Regent Park food workshops bring community together, teach new culinary skills

A series of workshops at the Regent Park Community Food Centre are all about bringing a neighbourhood together while learning a new skill in the kitchen.

The workshops at Regent Park Community Food Centre are part of a host of programs around food security

Pamela Neblett says she's met many new people in her neighbourhood through the programming at Regent Park Community Food Centre. (Talia Ricci / CBC News)

Pamela Neblett heard there would be a pie making workshop in her neighbourhood, she signed up right away.

"I love pie," the Regent Park resident exclaimed. "My problem is I do not know how to make the crust."

She'll be learning that crucial skill at the Regent Park Community Food Centre on Oak Street near Gerrard Street East and Parliament Street. It's part of a series of workshops focused on food security.  

The food skills programs are free-of-charge and include a light snack or meal as well as food to take home. 

Neblett says the benefits go beyond gaining new culinary skills.

"I get to meet new people. This is a great way of getting involved with your community," she said.

"Although I live not far from here, I never knew this existed."

Building relationships

Emma Palumbo, the food skills coordinator at the Regent Park Community Food Centre, asked participants for feedback on what type of programming they would like to see in 2018 and an overwhelming number of people requested to learn how to make pie.

​"I think when we come together in these workshops, some of them have different aims but we are building relationships together here too and I think that's one of the most meaningful things that happen," Palumbo said.

The centre addresses the extreme isolation of poverty, and how building social connections through food helps residents form new relationships and connect with resources in their community.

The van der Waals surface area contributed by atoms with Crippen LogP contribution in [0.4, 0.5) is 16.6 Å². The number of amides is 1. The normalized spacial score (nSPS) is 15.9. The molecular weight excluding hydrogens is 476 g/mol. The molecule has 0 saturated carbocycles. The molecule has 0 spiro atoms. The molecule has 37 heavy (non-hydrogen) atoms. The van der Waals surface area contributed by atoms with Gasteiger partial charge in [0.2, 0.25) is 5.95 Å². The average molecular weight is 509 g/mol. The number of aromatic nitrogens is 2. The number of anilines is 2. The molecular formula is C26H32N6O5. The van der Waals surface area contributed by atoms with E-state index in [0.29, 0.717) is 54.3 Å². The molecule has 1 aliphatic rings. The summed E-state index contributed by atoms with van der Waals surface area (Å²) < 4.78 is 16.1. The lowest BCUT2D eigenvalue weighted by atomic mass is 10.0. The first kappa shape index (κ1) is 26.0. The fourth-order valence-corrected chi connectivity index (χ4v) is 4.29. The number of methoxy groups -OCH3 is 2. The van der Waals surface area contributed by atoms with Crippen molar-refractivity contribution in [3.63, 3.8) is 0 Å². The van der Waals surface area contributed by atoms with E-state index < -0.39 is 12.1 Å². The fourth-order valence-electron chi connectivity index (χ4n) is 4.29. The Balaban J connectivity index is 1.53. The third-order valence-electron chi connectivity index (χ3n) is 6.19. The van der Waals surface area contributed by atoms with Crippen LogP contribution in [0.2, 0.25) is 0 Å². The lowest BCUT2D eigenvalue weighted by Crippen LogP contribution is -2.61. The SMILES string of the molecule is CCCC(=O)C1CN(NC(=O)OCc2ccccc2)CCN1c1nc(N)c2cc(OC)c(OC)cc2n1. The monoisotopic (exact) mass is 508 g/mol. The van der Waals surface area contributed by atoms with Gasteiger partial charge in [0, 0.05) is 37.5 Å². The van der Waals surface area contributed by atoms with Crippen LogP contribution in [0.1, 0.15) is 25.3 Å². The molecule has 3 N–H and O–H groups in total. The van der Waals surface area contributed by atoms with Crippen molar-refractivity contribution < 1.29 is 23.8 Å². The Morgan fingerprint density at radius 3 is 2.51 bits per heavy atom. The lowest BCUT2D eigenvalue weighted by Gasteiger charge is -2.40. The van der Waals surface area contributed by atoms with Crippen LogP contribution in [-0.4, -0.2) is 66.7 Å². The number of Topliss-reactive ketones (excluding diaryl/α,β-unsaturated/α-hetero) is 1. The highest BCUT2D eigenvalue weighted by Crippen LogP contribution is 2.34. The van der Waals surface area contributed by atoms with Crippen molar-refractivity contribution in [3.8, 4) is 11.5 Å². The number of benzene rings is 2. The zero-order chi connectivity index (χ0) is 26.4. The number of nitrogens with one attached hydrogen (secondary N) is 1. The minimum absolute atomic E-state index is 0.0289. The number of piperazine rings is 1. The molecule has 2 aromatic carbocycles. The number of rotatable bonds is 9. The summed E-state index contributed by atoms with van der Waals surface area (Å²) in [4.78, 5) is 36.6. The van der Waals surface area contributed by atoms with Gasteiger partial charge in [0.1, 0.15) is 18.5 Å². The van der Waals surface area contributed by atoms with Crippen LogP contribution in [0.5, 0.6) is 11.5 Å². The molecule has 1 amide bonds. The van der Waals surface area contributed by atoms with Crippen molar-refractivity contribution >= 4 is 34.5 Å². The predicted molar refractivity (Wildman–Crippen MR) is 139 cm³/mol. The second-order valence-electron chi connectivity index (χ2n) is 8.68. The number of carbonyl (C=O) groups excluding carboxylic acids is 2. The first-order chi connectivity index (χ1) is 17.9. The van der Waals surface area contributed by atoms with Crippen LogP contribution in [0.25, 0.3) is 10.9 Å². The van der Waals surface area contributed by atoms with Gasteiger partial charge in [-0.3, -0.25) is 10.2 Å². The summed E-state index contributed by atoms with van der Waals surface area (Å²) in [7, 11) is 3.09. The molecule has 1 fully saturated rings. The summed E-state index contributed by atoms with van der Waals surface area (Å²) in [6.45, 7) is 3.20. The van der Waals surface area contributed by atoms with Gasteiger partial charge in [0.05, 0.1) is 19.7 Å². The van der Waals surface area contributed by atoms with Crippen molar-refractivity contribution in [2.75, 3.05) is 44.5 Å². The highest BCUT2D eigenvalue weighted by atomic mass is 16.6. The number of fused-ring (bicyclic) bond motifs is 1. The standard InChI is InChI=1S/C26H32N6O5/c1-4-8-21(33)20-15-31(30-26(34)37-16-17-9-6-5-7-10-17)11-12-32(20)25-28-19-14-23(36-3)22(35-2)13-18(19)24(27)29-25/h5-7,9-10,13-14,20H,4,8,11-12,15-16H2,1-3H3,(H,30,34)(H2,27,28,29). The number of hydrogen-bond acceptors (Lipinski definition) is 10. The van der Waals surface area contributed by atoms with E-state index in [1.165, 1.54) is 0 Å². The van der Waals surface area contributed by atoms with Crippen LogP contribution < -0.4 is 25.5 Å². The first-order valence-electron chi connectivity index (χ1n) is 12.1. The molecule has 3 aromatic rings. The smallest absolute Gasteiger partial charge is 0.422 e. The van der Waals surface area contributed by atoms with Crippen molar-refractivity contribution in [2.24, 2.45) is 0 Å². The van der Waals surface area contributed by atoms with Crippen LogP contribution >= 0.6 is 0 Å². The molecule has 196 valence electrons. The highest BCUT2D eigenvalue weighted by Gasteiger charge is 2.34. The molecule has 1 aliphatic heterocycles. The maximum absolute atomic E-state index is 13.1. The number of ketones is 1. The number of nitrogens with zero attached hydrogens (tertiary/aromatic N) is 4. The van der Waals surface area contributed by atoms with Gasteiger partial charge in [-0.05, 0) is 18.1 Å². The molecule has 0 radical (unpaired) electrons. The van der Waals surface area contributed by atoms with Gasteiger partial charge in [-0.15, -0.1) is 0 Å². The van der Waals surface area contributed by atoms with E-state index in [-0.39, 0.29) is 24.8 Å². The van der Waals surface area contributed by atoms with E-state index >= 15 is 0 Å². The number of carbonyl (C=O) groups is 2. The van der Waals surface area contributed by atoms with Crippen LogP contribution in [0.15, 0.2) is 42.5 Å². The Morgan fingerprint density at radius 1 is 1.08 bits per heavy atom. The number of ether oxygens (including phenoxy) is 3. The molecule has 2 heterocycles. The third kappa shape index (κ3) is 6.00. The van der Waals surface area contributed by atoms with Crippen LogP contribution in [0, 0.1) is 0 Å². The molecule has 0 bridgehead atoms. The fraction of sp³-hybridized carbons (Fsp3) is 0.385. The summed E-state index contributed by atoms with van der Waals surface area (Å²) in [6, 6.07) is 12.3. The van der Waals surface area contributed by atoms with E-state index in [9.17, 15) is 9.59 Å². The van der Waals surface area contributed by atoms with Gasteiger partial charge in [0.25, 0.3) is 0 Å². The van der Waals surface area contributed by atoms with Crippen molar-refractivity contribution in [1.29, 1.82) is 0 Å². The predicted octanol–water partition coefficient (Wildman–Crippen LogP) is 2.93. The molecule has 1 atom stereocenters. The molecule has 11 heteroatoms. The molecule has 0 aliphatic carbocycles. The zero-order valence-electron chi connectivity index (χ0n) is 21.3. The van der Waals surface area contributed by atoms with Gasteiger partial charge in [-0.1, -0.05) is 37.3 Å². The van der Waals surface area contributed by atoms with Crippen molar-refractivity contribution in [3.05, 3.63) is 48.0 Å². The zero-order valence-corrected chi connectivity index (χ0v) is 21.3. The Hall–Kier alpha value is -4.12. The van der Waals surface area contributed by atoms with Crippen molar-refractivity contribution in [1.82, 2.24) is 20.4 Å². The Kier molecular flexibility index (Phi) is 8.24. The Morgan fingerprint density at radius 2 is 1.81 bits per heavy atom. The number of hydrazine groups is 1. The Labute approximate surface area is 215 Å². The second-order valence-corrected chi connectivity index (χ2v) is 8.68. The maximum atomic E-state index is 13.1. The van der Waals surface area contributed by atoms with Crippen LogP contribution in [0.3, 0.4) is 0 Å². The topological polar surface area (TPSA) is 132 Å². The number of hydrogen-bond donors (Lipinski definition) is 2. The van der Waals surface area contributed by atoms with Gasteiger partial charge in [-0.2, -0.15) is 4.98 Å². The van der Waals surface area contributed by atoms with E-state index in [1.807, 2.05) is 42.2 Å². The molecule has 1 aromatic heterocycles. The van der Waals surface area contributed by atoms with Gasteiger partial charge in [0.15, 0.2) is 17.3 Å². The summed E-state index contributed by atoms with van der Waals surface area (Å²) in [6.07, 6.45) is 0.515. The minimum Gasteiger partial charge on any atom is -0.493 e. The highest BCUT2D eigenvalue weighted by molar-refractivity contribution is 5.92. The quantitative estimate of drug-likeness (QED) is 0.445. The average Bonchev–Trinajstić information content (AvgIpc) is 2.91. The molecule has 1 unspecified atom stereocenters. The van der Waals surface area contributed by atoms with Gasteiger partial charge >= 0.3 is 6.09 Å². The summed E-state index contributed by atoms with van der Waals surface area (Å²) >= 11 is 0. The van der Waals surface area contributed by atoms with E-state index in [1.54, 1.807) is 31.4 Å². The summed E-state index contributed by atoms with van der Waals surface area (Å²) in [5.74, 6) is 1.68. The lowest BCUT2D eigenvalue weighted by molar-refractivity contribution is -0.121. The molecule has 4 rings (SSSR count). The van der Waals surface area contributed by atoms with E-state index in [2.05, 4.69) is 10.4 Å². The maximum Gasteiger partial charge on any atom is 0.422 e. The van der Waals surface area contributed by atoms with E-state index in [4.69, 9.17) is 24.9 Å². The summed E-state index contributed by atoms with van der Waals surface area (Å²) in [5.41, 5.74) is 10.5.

Emma Palumbo, food skills coordinator with the Regent Park Community Food Centre, says the idea for a pie making workshop came from the participants. (Talia Ricci / CBC News)

In the kitchen at the centre, about a dozen participants peeled fruit, kneaded the crust and prepared the toppings. Palumbo helped lead the process. She says there's a wide range of benefits to programs like this.

"It's about food security, food justice and challenging poverty," she said.

"When we get together, we sit down, we eat a meal together, people are laughing, sharing stories and meeting new people."

The pie making workshop is part of the food skills series running all year. Topics range from nutrition, urban agriculture and cooking from scratch. 

Reducing food waste 

The berries, apples, peaches, apricots and cherries for the pie filling were all harvested locally through Not Far from the Tree — a Toronto-based fruit picking project.

Lauren Ramsay, program manager with Not Far from the Tree, encourages minimizing food waste all year round. (Talia Ricci / CBC News)

L​auren Ramsay, the program manager, says one third of the fruit that's harvested is given back to various agencies across the city, such as food banks.

"Our role is helping to reduce food waste and ensuring food that's perfectly edible, totally natural ... is put to good use," Ramsay said.

Not Far from the Tree picks fruit all across Toronto, and now they're ensuring none of the leftovers go to waste. (Talia Ricci / CBC News)

Ramsay stresses the importance of continuing to practise minimizing food waste even after fruit picking season is over.

"We really encourage that even though picking season happens throughout the summer, that folks are thinking about sustaining themselves with the fruit they've harvested through things like preserving, canning, drying."

The workshop's plan was to produce 44 pies. Many will be donated to the overdose prevention sites in Moss Park. 


Talia Ricci is a CBC reporter based in Toronto. She has travelled around the globe with her camera documenting people and places as well as volunteering. Talia enjoys covering offbeat human interest stories and exposing social justice issues. When she's not reporting, you can find her reading or strolling the city with a film camera.